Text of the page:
Canal Life.

Speed sketching of canal life.




Not my best sketches but with cold fingers and everything moving i’m not too displeased.

That’s the last of my canal drawing.


Sketching whilst cruising the canal.


Drawing can be challenging at the best of times but even more so when your on the move.  No sooner that you make a mark on your paper, then look up, the view has changed.

So this sketch is a bit cobbled together as we cruised the canal.

Sketching on the move will help you improve your sketching skills.

Try it for yourself.


‘4 Seasons’ in 1 day on the Canal


Sun,  snow, hail,  high winds and rain,  what a day.  It might look as though I was relaxing in this sketch but I was chief looker outter for oncoming boats around the bends.  As you can see on my sketch, it was hailing.  We were bitterly cold and I had 5 layers of clothing,  gloves and a wooley bobble hat and very glad to get to our evening mooring to jump in a hot shower to warm up.

Canal Holiday Day 3


Apologies for not blogging yesterday but lack of signal for Internet.

We spent the morning in Brecon enjoying some shops and sights of the town.  We stocked up on provisions for cooking our evening meals. A nice quaint town.  Once back on board we spent the afternoon cruising towards Talybont on Usk where we moored up for the night.  Hubby and I cooked a 2 course meal of Thai Crabb canapés for starter followed by a Salmon and Prawn  Chowder.  (Scrummy if I say so myself)

Bye for now.

Canal Holiday.

First full day on canal,  approaching Brecon,  Wales.

My first pen sketch of our Canal Holiday in Wales,  with our friends Steve and Doreen. We are approaching Brecon on a sunny early evening. And we are now ready for a meal and a well deserved drink.  We set sail early am and travelled through 5 locks and cruised the canal for 9hrs today.  A super sunny and warm day. I think we’re in for some rain tomorrow so it could be interesting. Walking into Brecon town centre for tourist shopping and to stock up on food supplies before setting sail for day…..


Salt Techniques with Watercolour

In the last session of term (March 2017) at Menheniot we practiced Salt techniques.   (See Salt Techniques below)  This is always a fun session, as its always a surprise to see just how the salt works on different stages of the wet paint as its drying.   One very new learner to painting, shows it does work and its a joy to see a learner smile and go home pleased with their work.

It really is great to see how an absolute new beginner to watercolour, improve in just a short time.  ‘Pat’ has only been painting for 1 term (10 Weeks), and has had a steep ladder to climb as she paints alongside learners that have been coming to class for many years.


Winter Wonderland by ‘Pat Brunskill’

Salt Techniques:

  • Make sure your ‘salt’ is dry, if necessary warm it in an oven or stand next to a heater for a while, alternatively, store in an airing cupboard.  This will help to make the salt work at its best.
  • Salt absorbs the moisture but repels the pigment of the watercolour to create ‘blooms’
  • The watercolour wash has to be still wet but not too shiny.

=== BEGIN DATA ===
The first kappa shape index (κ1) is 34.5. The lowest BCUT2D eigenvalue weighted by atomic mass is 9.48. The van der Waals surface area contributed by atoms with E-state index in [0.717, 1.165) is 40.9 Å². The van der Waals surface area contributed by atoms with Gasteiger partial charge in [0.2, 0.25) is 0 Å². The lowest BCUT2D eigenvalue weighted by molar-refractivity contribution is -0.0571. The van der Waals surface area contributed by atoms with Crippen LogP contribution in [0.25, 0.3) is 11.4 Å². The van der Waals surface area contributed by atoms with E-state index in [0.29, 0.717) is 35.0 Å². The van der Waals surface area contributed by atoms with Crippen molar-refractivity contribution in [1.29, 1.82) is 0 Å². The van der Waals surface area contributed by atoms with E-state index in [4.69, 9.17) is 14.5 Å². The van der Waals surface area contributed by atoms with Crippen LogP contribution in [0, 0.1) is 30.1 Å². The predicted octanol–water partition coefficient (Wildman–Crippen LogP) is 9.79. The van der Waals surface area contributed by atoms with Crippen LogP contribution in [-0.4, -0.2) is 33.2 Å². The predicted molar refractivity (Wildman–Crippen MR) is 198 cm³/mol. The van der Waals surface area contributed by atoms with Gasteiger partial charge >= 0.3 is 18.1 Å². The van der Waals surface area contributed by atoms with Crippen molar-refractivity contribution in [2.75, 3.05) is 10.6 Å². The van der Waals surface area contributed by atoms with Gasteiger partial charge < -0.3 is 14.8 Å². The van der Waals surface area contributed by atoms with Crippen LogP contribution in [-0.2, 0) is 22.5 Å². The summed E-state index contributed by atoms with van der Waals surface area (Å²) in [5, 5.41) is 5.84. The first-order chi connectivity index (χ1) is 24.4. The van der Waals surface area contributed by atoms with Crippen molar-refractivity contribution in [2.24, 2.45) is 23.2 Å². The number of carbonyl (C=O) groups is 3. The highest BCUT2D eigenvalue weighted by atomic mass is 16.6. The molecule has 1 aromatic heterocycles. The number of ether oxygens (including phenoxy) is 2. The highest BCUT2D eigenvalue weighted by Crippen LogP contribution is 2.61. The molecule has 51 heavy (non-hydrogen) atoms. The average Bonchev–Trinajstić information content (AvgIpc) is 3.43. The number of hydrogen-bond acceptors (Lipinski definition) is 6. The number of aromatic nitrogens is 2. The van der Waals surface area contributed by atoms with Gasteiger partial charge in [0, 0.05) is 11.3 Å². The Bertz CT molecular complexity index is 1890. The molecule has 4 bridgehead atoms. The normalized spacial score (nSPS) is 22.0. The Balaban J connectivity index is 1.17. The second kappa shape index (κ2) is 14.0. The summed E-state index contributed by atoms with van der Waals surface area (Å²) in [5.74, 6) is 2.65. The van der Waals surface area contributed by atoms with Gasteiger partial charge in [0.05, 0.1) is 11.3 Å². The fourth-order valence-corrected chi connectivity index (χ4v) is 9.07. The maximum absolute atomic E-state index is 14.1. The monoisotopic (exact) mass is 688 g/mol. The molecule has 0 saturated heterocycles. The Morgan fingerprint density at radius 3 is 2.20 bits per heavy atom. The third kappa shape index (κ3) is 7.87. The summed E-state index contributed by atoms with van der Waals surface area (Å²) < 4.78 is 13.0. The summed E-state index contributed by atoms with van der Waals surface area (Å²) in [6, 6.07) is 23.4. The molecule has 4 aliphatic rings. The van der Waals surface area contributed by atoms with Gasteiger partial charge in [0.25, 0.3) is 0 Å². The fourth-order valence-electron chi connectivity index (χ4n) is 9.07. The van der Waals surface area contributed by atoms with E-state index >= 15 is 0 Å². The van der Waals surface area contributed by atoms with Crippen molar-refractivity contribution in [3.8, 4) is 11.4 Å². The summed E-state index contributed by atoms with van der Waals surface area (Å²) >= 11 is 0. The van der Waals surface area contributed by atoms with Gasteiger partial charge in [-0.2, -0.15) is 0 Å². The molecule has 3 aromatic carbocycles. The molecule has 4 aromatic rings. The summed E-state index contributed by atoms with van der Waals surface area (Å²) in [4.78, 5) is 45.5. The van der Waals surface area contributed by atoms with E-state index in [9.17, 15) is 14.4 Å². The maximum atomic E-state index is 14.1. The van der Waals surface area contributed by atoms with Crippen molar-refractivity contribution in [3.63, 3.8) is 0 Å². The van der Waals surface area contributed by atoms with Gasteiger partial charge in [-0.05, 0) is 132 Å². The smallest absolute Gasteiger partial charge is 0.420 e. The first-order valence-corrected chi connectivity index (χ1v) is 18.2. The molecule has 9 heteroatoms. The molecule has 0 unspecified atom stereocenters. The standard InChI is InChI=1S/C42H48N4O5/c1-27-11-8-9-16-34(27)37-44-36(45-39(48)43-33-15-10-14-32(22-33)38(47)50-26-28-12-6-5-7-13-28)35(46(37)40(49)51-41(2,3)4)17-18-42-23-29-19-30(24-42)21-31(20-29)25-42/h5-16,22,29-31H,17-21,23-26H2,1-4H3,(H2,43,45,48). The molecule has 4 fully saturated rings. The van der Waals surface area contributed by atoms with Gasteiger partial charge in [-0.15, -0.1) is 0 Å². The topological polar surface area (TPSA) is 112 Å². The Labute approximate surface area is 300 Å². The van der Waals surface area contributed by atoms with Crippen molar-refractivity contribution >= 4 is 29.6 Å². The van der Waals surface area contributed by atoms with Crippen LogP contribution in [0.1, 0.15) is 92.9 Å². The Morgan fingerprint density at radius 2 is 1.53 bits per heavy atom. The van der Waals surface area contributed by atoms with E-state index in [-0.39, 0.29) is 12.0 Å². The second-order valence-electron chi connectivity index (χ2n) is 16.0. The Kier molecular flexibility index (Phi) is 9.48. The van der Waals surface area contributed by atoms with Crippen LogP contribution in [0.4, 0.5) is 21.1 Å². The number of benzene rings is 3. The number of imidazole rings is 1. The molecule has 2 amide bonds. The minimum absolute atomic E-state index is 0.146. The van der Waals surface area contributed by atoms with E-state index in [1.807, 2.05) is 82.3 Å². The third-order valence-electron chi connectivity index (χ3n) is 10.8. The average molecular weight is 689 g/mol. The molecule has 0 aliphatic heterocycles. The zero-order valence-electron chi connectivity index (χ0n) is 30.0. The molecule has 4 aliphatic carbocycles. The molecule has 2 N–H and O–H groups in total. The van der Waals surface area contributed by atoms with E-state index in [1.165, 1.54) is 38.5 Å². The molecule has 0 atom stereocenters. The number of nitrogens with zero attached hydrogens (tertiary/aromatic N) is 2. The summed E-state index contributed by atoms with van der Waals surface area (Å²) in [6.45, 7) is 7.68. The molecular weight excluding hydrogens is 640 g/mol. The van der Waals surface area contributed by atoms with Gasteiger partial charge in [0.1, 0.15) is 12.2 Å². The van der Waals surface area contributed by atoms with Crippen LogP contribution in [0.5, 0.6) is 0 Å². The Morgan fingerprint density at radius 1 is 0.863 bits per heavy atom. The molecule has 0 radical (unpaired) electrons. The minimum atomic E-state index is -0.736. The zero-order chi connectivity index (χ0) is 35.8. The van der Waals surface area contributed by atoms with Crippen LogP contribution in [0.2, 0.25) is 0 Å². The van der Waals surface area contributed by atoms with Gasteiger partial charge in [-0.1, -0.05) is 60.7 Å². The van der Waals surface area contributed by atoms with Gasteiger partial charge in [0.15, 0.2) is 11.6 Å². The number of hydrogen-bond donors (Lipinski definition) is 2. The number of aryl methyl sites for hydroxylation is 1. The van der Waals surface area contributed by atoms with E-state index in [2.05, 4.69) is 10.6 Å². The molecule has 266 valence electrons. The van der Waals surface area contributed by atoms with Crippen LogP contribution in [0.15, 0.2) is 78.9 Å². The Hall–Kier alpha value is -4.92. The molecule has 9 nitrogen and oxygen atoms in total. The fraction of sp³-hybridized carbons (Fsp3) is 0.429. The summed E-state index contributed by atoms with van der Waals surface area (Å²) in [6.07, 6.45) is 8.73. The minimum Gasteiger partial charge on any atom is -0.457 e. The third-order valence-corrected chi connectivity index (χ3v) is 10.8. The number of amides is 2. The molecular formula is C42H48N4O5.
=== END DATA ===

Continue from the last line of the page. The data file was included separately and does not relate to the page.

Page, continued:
• The effect varies depending on the wetness of the wash and the size of the salt grains.  The wetter the watercolour surface the larger the reactions will be.
  • Add sprinkles of salt, but don’t mound the salt as this wont give you very good results.  Less is more.
  • When its dry, which can take a while, brush it off.
  • If it has not worked, it could because the was on the paper was too dry, the salt was damp, or the watercolour wash was overworked into the paper allowing little movement of the colour.
  • Practice beforehand to get the actual results you want.

Here are a few other paintings from learners at the Bodmin Watercolour Class.


Naughty Pupils!!

A recent drawing class were sent to face the walls, just like naughty school children, but at least they had something to do!!P1150394







Its not ideal working from a wall as its a bit too upright, an easel at a slight angle would be better.

Drawing and painting standing at an easel assists you to take a step back and observe your work, it helps you to get some perspective on your work.  Its important to stand away from time to time, just by standing a few feet away will help you see your mistakes, keeping your nose almost touching you work means that you are not observing the overall effects you are trying to make.

Additionally it helps you to become a freer,  looser artist, allowing you to make more expressive marks, the closer you are to your work the tighter your mark making will be.

It is doubly important to make sure that your easel position is at the right height and angle for you, so you don’t have to keep lifting your arm up, as this will become tiring.  Relax and remember to breath, roll your shoulders occasionally to ease any tension, try not to twist your body too, position yourself straight on.  The experience should be enjoyable and relaxing not feel like a workout.

To help free your drawing up try using your non drawing hand, i.e. if your right handed use your left hand and visa versa.

Remember relax and enjoy it, after all its only just a piece of paper!


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